Brazilian politician who introduced bill prohibiting mandatory Covid-19 vaccines dies from coronavirus
- Politician Silvio Antonio Favero, 54, died from coronavirus in Cuiaba, Brazil
- Favero had introduced a bill prohibiting compulsory Covid-19 vaccines
- He shared the doubts of Brazilian President Jair Bolsonaro about the efficacy and safety of Covid-19 vaccines
A Brazilian politician who introduced a bill prohibiting compulsory Covid-19 vaccines has died from coronavirus.
Legislator Silvio Antonio Favero, 54, passed away at a private hospital in the city of Cuiaba, Brazil, on Saturday.
Favero, a deputy of the Legislative Assembly of Mato Grosso do Sul for the Social Liberal Party (PSL), had been hospitalised since March 4 and intubated in the hospital’s intensive care unit with Covid-19.
Doctors said he had died as a result of complications and infections caused by the virus.
Brazilian politician Silvio Antonio Favero, 54, who introduced a bill prohibiting compulsory Covid-19 vaccines has died from coronavirus
Favero passed away at a private hospital in the city of Cuiaba, Brazil, on Saturday. Pictured: The funeral of the lawmaker
Favero had introduced a bill, which is currently being scrutinised in the Legislative Assembly, against compulsory vaccination for Covid-19.
He argued that the bill would ‘guarantee the right of citizens to decide whether or not they want to be vaccinated’. As for minors, Favero believed the choice was their parents’ or guardians’ to make.
Favero said of the proposed legislation: ‘It aims to prevent vaccination from being compulsory since there is currently uncertainty about the efficacy and possible side effects of the vaccines, where they present a risk that is undoubtedly irreparable, since the short, medium and long-term effects of the vaccine are unknown.’
Favero shared the doubts of far-right Brazilian President Jair Bolsonaro about the efficacy and safety of Covid-19 vaccines.
Doctors said Favero had died as a result of complications and infections caused by the virus. Pictured: Family and friends surround the vehicle carrying the coffin of Favero
Favero had introduced a bill, which is currently being scrutinised in the Legislative Assembly, against compulsory vaccination for Covid-19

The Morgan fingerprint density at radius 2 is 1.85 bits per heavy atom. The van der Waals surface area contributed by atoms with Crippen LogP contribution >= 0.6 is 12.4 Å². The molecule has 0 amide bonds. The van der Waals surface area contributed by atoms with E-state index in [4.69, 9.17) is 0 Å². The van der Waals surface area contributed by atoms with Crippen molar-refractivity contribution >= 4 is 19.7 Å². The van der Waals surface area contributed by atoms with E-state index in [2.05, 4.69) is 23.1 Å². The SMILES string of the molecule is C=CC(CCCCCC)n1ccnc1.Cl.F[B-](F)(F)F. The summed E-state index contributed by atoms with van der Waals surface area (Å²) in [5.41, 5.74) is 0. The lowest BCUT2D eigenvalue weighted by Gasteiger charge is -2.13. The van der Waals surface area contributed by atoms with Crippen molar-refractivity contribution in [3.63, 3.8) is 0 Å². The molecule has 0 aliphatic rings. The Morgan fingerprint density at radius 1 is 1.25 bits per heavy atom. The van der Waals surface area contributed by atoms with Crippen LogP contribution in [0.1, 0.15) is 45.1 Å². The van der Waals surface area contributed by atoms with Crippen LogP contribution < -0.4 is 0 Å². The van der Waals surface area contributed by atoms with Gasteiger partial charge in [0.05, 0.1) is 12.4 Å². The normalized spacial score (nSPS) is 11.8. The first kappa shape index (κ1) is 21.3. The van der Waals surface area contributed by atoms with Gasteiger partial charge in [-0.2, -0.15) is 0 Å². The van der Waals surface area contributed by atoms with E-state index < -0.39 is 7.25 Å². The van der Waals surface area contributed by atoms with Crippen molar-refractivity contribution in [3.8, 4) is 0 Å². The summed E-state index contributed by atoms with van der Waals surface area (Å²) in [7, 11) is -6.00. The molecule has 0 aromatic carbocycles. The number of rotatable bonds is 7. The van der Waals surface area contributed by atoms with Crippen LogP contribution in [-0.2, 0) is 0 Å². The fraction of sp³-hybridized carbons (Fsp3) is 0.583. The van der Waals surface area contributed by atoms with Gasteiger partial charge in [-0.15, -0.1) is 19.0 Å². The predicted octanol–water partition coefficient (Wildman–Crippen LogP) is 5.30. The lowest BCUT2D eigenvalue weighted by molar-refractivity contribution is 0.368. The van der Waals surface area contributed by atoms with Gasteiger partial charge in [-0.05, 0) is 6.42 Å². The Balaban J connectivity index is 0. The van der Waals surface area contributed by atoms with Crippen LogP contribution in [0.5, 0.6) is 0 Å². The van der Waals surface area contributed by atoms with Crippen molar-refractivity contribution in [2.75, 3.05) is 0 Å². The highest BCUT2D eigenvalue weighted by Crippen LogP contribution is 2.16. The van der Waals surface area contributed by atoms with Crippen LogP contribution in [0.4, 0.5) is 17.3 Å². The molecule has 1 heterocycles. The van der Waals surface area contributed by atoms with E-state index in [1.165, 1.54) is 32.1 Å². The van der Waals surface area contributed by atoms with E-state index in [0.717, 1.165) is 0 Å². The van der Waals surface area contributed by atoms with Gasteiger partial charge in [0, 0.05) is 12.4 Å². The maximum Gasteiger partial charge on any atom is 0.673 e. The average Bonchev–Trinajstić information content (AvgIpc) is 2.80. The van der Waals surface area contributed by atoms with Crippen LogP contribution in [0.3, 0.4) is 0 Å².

Brazil’s vaccine drive has been among the world’s slowest after Bolsonaro, who has said he will not take a jab himself, left it up to states to procure their own doses.
The President has also publicly shunned mask wearing, social distancing, and lockdown rules, telling Brazilians last week to ‘stop crying’ and learn to live with the virus.
Just 8.6million Brazilians, or four per cent of the population, have received a first dose of vaccine, with just 3million getting a second dose.
Brazil is largely relying on China’s CoronaVac for its doses, though are also using some Oxford/AstraZeneca jabs.
President Bolsonaro has repeatedly shunned mask-wearing rules, railed against lockdown, and last week told Brazilians to ‘stop crying’ and get used to living with the virus
Favero’s family has thanked well-wishers for their thoughts and prayers during his time in hospital.
He leaves behind his wife, Katia, and their three children, Gabriel, Gustavo and Joao Ricardo. He was buried in the municipality of Lucas do Rio Verde.
Mato Grosso state governor Mauro Mendes, from the centre-right Democrats party, has decreed three days of mourning for Favero’s passing.
The governor paid tribute to his colleague, saying: ‘Favero left his mark on the history of Mato Grosso, fighting for what he believed to be right.’
Brazil’s health system is now on the verge of collapse as deaths and cases soar.
Brazil is currently reporting the highest daily number of Covid deaths of any country in the world, having overtaken the US last week (file image, a burial in Brazil)
The country reported 1,127 Covid-19 deaths and 43,812 new cases of Covid-19, the Health Ministry said on Sunday, ending the moth lethal week since the pandemic began a year ago.
Brazil is fighting a surge in Covid-19 cases driven by a new, more contagious local variant of the virus that has overwhelmed intensive care wards in most large cities.
The week saw 12,818 deaths in Brazil from COVID-19, an average of 1,831 fatalities a day. That was far above the 1,000-death daily rolling averages for January and February and points to the gravity of the resurgence.
Brazil has now registered 11,483,370 cases in all, while the official death toll has risen to 278,229, according to ministry data, in the world’s deadliest and most widespread outbreak after the United States.
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